Use a portion of $6,000 for a Bonus and some as savings to you

Buyers agent INCENTIVE BONUS of $6,000


$13,200 You Save $6,300*

Use a portion of $6,300 for a Bonus and some as savings to you

Buyers agent INCENTIVE BONUS of $6,300


$15,400 You SAVE $6,600*

Use a portion of $6,600 for a Bonus and some as savings to you

Buyers agent INCENTIVE BONUS of $6,600


$17,600 You SAVE $6,900*

Use a portion of $6,900 for a Bonus and some as savings to you

Buyers agent INCENTIVE BONUS of $6,900


$19,800 You SAVE $7,200*

Use a portion of $7,200 for a Bonus and some as savings to you

Buyers agent INCENTIVE BONUS of $7,200












compared with a broker charging 7% on the first $100,000 and 2.5% on the balance, not all brokers charge the same. ** Minimum fee applies


*compared with a broker charging 7% on the first $100,000 and 2.5% on the balance, not all brokers charge the same. **Minimum fee applies

D LISTE JUST .deltarea w O ww GO T

1,770 square foot, 3 level townhome in Central Ladner location. Terrific layout with a nice bright living room, dining area, kitchen & eating area with access to 2 decks. Total of 4 bedrooms, master with large walk in closet. 2.5 baths. RARE EXTRA LARGE double garage & a fenced yard. A small 9-unit complex with low maintenance of only $100 per month. New roof & a newer hot water tank. Immediate possession possible. Bob or Linda 604-946-8899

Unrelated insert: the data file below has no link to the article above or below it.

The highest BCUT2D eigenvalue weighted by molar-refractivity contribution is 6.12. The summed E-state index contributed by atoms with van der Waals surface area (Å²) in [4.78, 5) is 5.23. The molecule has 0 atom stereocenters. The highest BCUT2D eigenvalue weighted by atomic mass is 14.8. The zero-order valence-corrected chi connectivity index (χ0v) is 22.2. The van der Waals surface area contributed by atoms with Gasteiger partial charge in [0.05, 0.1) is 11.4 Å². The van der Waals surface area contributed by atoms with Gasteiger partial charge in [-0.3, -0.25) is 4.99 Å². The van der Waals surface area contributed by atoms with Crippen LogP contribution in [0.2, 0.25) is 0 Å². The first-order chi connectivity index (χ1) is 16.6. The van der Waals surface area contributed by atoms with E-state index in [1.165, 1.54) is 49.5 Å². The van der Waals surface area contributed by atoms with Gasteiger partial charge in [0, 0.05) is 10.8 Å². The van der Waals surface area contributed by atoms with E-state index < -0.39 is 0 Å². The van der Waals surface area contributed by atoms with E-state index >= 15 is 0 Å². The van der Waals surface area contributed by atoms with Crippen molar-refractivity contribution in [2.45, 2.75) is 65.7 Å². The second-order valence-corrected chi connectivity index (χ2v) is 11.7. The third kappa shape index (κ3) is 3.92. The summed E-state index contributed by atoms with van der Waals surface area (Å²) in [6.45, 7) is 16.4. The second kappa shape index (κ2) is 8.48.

#6, 5671 Ladner Trunk Road, Ladner





Well maintained 2 bedroom, bright corner unit with lots of windows & sliding door from master bedroom & living room to south facing deck. Gas fireplace in living room. In suite laundry, gas & hot water included in maintenance fee. Close to shops, transit & recreation. FOR 360O VIRTUAL TOUR AND FLOOR PLANS GO TO Call Bob or Linda 604-946-8899.

#13, 5661 Ladner Trunk Road, Ladner



GVREB 1986. #2 Agent GVREB 1987.

*These Greater Vancouver Real Estate Board statistics are based on combined listing and sales units. #1 Agent #3 Agent 1985 & 1988. #1 Agent in S.Delta for 11 years 1984-1992, 1996 and 2007 (Team). MLS® Presidents Club for 10 years 1984-1992 and 2007.




February 1, 2012 The Delta Optimist



Sales Centre Hours: Mon. - Fri. 8:30am - 5:00pm email:


fax: 604-985-3227